As a sol becomes a gel, its viscosity approaches infinity and finally becomes immobile (that it is, it stops being able to flow and fill its container, although it might still wobble back and forth). This transition from sol to gel is called gelation. The point in time when the particle network extends across the entire volume of the liquid causing it to immobilize is called the gel point. The time required for a gel to form after mixing stuff together to make the gel is called the gel time.

Factors that Affect Sol-Gel Chemistry

Sol-gel chemistry tends to be particularly sensitive to the following parameters:

  • pH. Any colloidal chemistry that involves water is sensitive to pH. In the case of silica gel formation, this has to do with the hydrolysis step of the silica precursor that results in silanol groups, which are what connect together to produce silica nanoparticles and eventually the gel network. See the Silica Aerogel article under Flavors of Aerogel for more details.
  • Solvent. As molecules assemble together (polymerize) into nanoparticles, the solvent needs to be able to keep the nanoparticles dissolved so that they don’t precipitate out of the liquid. Also, the solvent can play a role in helping nanoparticles connect together. As a result, the solvent makes a big difference in ensuring a gel network can form.
  • Temperature. The chemical kinetics of the different reactions involved in the formation of nanoparticles and the assembly of nanoparticles into a gel network are accelerated by temperature, meaning the gel time is affected by temperature. If the temperature is too low, gelation may take weeks or months. If the temperature is too high, the reactions that join nanoparticles together into the gel network occurs so quickly that clumps form instead and solid precipitates out of the liquid.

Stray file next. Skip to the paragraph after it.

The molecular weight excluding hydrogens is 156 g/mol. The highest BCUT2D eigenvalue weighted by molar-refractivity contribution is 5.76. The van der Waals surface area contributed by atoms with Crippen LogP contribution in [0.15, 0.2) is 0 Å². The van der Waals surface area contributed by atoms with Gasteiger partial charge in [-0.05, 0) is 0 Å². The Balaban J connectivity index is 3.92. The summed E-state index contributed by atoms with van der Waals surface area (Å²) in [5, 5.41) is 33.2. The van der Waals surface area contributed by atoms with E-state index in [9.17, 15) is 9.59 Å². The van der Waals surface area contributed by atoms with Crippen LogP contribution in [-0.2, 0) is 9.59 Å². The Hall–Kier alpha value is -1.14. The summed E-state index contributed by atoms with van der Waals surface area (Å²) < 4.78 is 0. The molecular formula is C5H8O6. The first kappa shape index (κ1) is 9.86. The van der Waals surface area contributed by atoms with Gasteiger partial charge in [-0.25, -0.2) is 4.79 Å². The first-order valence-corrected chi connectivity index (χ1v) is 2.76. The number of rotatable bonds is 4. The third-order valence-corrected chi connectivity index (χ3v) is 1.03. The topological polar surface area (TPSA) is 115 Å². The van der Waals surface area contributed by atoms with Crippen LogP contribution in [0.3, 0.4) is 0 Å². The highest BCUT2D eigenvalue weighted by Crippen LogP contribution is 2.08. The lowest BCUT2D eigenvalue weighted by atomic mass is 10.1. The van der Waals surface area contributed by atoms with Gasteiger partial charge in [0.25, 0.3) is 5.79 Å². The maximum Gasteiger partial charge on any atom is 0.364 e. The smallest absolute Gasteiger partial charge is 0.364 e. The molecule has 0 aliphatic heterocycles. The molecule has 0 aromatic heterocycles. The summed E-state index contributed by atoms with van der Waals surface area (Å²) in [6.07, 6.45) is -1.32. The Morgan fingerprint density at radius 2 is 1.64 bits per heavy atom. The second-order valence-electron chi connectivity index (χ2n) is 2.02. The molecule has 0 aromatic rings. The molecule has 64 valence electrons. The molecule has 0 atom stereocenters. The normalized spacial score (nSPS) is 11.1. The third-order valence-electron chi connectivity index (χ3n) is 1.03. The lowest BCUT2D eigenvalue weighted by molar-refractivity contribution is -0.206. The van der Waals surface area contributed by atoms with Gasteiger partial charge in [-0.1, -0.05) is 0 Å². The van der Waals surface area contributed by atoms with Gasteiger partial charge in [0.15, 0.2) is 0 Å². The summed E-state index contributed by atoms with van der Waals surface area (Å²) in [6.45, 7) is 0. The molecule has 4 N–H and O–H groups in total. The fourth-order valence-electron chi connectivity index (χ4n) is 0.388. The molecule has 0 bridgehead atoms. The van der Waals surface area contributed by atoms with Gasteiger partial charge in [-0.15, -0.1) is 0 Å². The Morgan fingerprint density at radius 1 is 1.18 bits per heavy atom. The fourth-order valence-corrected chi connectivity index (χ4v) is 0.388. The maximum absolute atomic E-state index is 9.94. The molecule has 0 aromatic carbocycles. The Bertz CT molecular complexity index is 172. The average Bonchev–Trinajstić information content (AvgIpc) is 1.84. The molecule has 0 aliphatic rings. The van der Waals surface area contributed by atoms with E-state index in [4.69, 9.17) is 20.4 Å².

• Reaction-generated heat released from chemical reactions involved in the formation of nanoparticles and gel networks can feed back into the solution and cause things to react faster, releasing even more heat, causing things to react even faster, etc.
  • Time. Depending on the type of gel being made, different steps in the gel formation process work differently over different time scales. In general, slower is better for sol-gel. If a gel is allowed to form slowly, it usually has a much more uniform structure. This often means a stronger gel and, in the case of potentially transparent gels like silica, results in a clearer gel that Rayleigh scatters less (appears less blue). Speeding reactions up too much causes precipitates to form instead of gel network, and can make a gel cloudy and weak or simply not form.
  • Catalysts. A catalyst is a chemical that accelerates a chemical reaction but does not get used up in doing so. In a lot of sol-gel chemistry, both acids (H+) and bases (OH-) are catalysts, but accelerate chemical reactions by different mechanisms. This is another reason why sol-gel chemistry is usually pH sensitive. In silica gel chemistry, fluoride ion (F-) can catalyze gel formation, as it exploits a special ability of silicon to temporarily form five bonds. Small amounts of catalysts (“catalytic amounts”), on the order of milligrams per tens of milliliters of solution can cause drastic changes in gel time–in many cases reducing gel time from hours, days, or weeks to minutes.
  • Agitation. Mixing a sol as it gels is important to ensure that the chemical reactions in the solution occur uniformly and that all molecules receive an adequate supply of chemicals they need for the reactions to proceed properly. However, as a sol gels, there are microscopic and macroscopic domains of partially-formed gel network throughout the liquid, and agitation can sometimes disrupt the formation of these domains, meaning they get broken up, however usually the broken network fragments regrow and a solution-wide network results.

The Rest Depends on the Recipe!

There are lots of different types of gels and so the details of what chemicals get mixed to make a sol-gel reaction happen depends on the gel. Read through the Flavors of Aerogel section and the Aerogel Recipes section to get a sense for what gets mixed together to do all this.